The intermediate coming [of Christ] is a hidden one; in it only the elect see the Lord within their own selves, and they are saved. - St. Bernard of Clairvaux
In some deep place within me, I am.
I am the truest, most complete version of who I was created to be. In moments, when I locate that solid center -- or it finds me -- I know who I am. I feel like myself. I am at home. I find myself riding the wave, coasting, flowing with clarity and purpose. I feel un-self-conscious. I simply am.
Who am I if not myself?
Coming home to ourselves ought to be the most natural thing in the world. Yet most of us feel like we live at a remove from our own centers. It makes sense. From our beginnings, we interact with a world broken by sin -- and we react. We're looking for three basic things: safety and security; affirmation and approval; and power and control. These are the things that help us to navigate an often hostile environment. Safety, approval, and control. These become the shields we wield to protect ourselves from the world.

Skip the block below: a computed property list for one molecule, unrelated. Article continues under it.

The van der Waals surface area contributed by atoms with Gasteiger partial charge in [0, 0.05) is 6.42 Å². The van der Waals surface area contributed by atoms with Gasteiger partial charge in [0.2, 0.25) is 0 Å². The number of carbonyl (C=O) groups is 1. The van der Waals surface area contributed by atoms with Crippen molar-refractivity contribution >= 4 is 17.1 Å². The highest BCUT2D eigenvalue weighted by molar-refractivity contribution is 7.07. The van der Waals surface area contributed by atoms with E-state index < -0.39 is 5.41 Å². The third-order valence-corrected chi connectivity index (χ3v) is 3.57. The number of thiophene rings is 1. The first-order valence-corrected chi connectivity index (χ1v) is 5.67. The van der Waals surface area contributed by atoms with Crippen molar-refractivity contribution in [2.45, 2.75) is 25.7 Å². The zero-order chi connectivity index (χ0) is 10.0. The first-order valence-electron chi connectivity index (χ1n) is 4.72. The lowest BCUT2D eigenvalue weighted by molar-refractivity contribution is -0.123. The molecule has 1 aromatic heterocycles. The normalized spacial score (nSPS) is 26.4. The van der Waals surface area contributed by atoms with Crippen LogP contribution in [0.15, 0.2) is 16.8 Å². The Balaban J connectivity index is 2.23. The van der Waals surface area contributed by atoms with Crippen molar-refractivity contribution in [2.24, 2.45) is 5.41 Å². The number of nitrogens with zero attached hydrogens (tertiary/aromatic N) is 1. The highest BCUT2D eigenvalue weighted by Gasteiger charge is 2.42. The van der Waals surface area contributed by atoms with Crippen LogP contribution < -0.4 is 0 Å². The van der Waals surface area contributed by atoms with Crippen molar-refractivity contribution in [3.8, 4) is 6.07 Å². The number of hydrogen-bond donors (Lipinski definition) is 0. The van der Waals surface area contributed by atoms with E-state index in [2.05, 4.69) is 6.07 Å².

An inside job
This might all be well and good if danger, judgment, and manipulation were only coming from outside of us. We could, I suppose, use these tools to ward off the forces and live in harmony with our inner selves. But it doesn't work that way. We ourselves, sinners all, are the source of these same forces. They flow out of us, and they circulate inside of us. I behave in ways that are self-destructive -- in my actions when I fail in self-care; in my judgmental thoughts; when I am identified with and consumed by my feelings. I am a danger to myself. I disapprove of me. I am out of control.
Who will save me from this body of death?
We have to learn to look beyond, beneath the surface of ourselves. We have forgotten who we are, if we ever consciously knew. We have taken as our true selves the self-protective façade we've constructed. That isn't me. My true self is a hidden treasure, but not un-discoverable. I can find it if I am willing to go into my own depths and explore. There I will find myself, and where I find myself, I will find Christ.
Where there is love, there is God
Self-discovery is not navel-gazing, and self-love is not the same as selfishness. What "saves" us (in the language of St. Bernard), is recognizing that where the true self dwells, God dwells too. The outer construct, a product of our sin and the sin of the world, separates us from God, and separate from God we are separate too from our authentic identities. Recognizing who I really am and coming to know God in Christ are not two different things. They are the same thing.